We don't need to raise teacher pay 10 percent. That's not going to make any difference. You've got to make teacher pay competitive with other professional pay, and that means you've got to double it. Now, how are we going to do that as a society? There's only one way we're going to do it. We're not going to double education spending. That's too costly. That's $400 billion out of the American economy. That's not happening. We ought to find a different site design that increases teacher pay. That also means something else. We may have less teachers. You have to figure out, well, how do you make all that work? That's called design and R&D. ...

How do you make all that work?

I've sketched that out. How do you double teacher pay? You have children? And you know some teenagers? Are they better on computers than you are? A lot better? The school they go to doesn't recognize that, because the school they go, a good school, will have a tech there. ... Reorganizing schools so that students play a huge role in the running of them is a critical part of this working.

It also solves another problem of our schools, which is the alienation of our children in those schools, particularly at the middle-school and high-school levels. The school and the students are, in many respects, alienated from one another. If the students owned the school more than they do, you'd get both economic and educational benefits.

The bible in American education [says] that every child must have adult supervision at all times. That is vital, and it drives the entire economics in American education. Think about it; it has to. But it dictates the economy of education. Does that have to be? I don't think so. If you attack that from the mental belief, you're attacking the entire economy of the school. I happen to believe you'll get a better educational result at the same time, because I think children fundamentally resent and act out against it. In fact, one of the big problems in American education is being resisted by our children -- that they're not paddling with us, in a large part. ...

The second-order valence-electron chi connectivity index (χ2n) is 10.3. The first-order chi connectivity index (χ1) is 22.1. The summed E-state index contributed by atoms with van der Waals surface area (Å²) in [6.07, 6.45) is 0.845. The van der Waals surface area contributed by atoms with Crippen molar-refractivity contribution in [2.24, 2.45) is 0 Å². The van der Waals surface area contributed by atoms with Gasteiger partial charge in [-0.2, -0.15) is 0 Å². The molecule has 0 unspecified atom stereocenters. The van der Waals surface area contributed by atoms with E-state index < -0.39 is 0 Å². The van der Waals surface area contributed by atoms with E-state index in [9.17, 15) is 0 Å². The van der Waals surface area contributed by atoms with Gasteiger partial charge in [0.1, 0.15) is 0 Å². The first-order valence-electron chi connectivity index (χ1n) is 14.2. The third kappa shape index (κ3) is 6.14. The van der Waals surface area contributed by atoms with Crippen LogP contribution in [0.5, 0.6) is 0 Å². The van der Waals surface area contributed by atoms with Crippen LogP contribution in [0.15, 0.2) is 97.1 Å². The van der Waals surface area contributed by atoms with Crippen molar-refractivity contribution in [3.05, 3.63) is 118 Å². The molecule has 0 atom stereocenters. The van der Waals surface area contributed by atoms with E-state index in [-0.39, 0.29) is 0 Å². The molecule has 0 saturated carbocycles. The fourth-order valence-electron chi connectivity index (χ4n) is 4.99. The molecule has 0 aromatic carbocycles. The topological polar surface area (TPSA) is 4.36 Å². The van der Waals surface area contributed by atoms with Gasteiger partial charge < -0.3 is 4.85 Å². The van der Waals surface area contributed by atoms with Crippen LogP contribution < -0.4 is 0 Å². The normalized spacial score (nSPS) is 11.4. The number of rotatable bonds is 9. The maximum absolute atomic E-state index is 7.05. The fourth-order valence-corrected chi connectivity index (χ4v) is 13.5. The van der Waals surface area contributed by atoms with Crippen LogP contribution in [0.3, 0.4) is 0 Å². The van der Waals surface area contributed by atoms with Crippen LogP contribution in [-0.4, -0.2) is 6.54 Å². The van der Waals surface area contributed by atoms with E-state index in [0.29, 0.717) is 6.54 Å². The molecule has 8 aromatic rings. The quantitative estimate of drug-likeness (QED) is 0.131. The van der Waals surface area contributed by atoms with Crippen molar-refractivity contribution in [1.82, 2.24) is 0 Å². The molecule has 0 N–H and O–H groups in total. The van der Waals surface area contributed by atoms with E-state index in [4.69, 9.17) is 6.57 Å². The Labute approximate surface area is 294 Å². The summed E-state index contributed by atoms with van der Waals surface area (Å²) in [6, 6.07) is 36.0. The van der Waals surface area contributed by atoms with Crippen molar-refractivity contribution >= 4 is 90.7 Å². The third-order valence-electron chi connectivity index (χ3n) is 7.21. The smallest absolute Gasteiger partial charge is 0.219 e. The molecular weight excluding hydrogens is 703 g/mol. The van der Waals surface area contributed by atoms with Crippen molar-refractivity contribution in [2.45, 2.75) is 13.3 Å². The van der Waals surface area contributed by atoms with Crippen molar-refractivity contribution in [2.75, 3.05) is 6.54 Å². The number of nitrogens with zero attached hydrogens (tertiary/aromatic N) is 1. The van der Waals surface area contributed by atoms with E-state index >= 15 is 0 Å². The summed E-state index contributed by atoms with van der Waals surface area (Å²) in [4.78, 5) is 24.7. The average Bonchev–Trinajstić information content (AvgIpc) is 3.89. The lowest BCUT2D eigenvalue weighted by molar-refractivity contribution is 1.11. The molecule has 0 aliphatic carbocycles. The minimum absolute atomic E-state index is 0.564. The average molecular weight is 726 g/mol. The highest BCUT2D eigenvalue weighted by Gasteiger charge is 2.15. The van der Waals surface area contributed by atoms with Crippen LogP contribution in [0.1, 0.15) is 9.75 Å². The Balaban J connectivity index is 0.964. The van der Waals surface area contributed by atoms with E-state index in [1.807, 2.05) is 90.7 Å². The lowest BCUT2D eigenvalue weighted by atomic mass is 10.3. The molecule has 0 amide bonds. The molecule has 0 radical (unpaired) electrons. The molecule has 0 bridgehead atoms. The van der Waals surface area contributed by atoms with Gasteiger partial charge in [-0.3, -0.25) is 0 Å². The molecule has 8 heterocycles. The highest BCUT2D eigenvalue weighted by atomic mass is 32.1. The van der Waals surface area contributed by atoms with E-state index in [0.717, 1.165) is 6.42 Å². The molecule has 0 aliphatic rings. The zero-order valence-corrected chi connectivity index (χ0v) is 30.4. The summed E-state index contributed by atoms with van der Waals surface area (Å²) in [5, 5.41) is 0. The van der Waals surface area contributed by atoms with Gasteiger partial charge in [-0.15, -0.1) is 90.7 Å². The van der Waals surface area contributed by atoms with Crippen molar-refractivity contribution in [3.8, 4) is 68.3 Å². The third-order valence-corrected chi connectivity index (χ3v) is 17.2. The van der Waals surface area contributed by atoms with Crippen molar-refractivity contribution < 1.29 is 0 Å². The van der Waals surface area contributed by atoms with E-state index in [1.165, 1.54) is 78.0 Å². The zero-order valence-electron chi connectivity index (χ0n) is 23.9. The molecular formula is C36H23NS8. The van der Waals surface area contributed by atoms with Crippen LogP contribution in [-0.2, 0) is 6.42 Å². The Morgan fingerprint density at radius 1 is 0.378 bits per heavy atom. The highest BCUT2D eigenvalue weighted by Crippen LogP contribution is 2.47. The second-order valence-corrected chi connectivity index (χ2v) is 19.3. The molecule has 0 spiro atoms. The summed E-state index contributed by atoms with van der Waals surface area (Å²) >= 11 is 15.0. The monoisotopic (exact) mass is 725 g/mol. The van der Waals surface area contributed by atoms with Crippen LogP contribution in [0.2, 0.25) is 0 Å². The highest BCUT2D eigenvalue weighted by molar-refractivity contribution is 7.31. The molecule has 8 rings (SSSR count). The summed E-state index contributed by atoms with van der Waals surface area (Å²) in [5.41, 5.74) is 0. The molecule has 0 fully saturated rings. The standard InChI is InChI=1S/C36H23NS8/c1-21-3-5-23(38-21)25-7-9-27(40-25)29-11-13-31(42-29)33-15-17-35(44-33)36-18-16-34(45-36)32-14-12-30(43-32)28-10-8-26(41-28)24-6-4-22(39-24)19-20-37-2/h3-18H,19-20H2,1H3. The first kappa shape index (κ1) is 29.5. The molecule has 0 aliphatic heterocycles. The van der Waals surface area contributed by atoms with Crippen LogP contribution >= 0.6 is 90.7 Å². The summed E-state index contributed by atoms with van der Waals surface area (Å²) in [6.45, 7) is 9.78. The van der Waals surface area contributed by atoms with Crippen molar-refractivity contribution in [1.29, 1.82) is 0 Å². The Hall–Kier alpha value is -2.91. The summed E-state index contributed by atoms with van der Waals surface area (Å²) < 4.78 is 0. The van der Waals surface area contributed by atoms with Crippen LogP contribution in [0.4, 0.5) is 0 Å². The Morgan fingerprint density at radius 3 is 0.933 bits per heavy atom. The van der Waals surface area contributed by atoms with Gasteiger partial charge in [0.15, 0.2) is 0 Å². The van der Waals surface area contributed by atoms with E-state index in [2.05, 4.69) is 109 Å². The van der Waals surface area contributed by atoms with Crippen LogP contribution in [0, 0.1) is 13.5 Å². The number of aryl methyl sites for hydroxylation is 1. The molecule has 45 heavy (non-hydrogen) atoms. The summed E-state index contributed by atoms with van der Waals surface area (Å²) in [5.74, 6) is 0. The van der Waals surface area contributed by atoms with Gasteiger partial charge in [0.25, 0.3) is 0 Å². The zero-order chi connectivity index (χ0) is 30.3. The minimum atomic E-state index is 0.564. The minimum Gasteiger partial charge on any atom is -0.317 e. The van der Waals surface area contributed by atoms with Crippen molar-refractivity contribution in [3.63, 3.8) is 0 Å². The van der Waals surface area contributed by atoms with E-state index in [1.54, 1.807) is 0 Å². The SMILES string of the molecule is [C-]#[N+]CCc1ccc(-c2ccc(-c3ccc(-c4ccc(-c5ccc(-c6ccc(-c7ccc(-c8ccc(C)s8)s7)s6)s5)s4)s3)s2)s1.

You said that education has to become more rewarding or it can't get better, it can't work. What do you mean, "more rewarding?" It has to be profitable, or it can't get better?

No. The one thing I want to make very clear is -- and I've said this 100 times -- I do not believe in one way to do education in America. I believe that diversity is critical, and that competition between many different ways is critical. I think that, in fact, one of the big problems of American education is that we have had one way. ... I do not believe that the only way out of this is for America to be a for-profit education only. I think that's one way through this thicket, and there may be many others. It's the only one I know about, and it's what I do. It's not my saying that's the only way it's going to work.

How much money does Montebello make for Edison?

One thing we don't do -- and we're pretty consistent on this -- we don't release individual school budgets. I'm perfectly happy to talk about averages. If you look at our model, one day the company hopes to make, after tax, about 5 percent. Now, we don't make that today, and those records are public. The company in its first decade has made no money. But most people that look at us don't understand one thing. The great bulk of all of our schools are profitable, and they are generating cash, some of which comes back here. We just don't have enough of them yet. ... When we get to a certain size, we'll make about 5 percent.

OBSTACLES AND CRITICS

You haven't been profitable, Chris.

Right.

How are you going to persuade the private sector that this is a place to push into and try to make those things happen without profitability?

First of all, I think we have done --looked at in a 10-year frame --a very good job of that. We've recruited $600 million of capital to the enterprise. At this very moment in time, they don't believe; that's clear from our stock price. I would say two things on that. Partly we're to blame for that, but they also overreacted. They really did.

The other thing you have to know is that our stock price is different than so many because it has a political element in it. It's politically affected in a way that so many aren't. There have been days when it's higher than it should have been, and there are days when it's lower than it should have been. ...

How much of that is that Chris Whittle effect? You've been a lightning rod for educational opposition for years.

I'm a factor, but I'm not the primary factor.

What is?

If you go to Philadelphia, 45 schools are being given private providers. America has only heard of one of them, and only one of them has been resisted. The others are basically a free ride. There's an old saying, in certain wars, "take the leadership out." If you remove leadership, you can run battles. We are the leader in this world, and there are some who are trying to take us out, because if you take us out, you take out this general phenomenon.

What happens?